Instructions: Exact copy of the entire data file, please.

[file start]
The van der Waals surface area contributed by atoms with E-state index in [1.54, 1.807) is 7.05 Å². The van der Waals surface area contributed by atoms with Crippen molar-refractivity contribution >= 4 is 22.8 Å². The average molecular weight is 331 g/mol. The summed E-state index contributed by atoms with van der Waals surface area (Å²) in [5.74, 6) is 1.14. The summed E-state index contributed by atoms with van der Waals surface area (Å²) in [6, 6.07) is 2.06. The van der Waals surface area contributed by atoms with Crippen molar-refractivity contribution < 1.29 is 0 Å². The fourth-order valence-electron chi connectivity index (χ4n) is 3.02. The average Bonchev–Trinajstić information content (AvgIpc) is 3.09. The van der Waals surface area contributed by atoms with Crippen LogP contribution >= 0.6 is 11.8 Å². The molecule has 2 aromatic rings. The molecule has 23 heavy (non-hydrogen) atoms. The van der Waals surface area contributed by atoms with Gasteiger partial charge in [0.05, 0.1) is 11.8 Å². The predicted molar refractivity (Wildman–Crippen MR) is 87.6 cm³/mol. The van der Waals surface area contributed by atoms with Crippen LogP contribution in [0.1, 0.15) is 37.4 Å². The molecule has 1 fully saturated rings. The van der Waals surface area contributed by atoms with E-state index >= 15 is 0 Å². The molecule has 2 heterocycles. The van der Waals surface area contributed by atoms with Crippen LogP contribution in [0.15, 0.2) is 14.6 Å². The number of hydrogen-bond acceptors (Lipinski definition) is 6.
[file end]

The van der Waals surface area contributed by atoms with E-state index in [1.54, 1.807) is 7.05 Å². The van der Waals surface area contributed by atoms with Crippen molar-refractivity contribution >= 4 is 22.8 Å². The average molecular weight is 331 g/mol. The summed E-state index contributed by atoms with van der Waals surface area (Å²) in [5.74, 6) is 1.14. The summed E-state index contributed by atoms with van der Waals surface area (Å²) in [6, 6.07) is 2.06. The van der Waals surface area contributed by atoms with Crippen molar-refractivity contribution < 1.29 is 0 Å². The fourth-order valence-electron chi connectivity index (χ4n) is 3.02. The average Bonchev–Trinajstić information content (AvgIpc) is 3.09. The van der Waals surface area contributed by atoms with Crippen LogP contribution >= 0.6 is 11.8 Å². The molecule has 2 aromatic rings. The molecule has 23 heavy (non-hydrogen) atoms. The van der Waals surface area contributed by atoms with Gasteiger partial charge in [0.05, 0.1) is 11.8 Å². The predicted molar refractivity (Wildman–Crippen MR) is 87.6 cm³/mol. The van der Waals surface area contributed by atoms with Crippen LogP contribution in [0.1, 0.15) is 37.4 Å². The molecule has 1 fully saturated rings. The van der Waals surface area contributed by atoms with E-state index >= 15 is 0 Å². The molecule has 2 heterocycles. The van der Waals surface area contributed by atoms with Crippen LogP contribution in [0.15, 0.2) is 14.6 Å². The number of hydrogen-bond acceptors (Lipinski definition) is 6.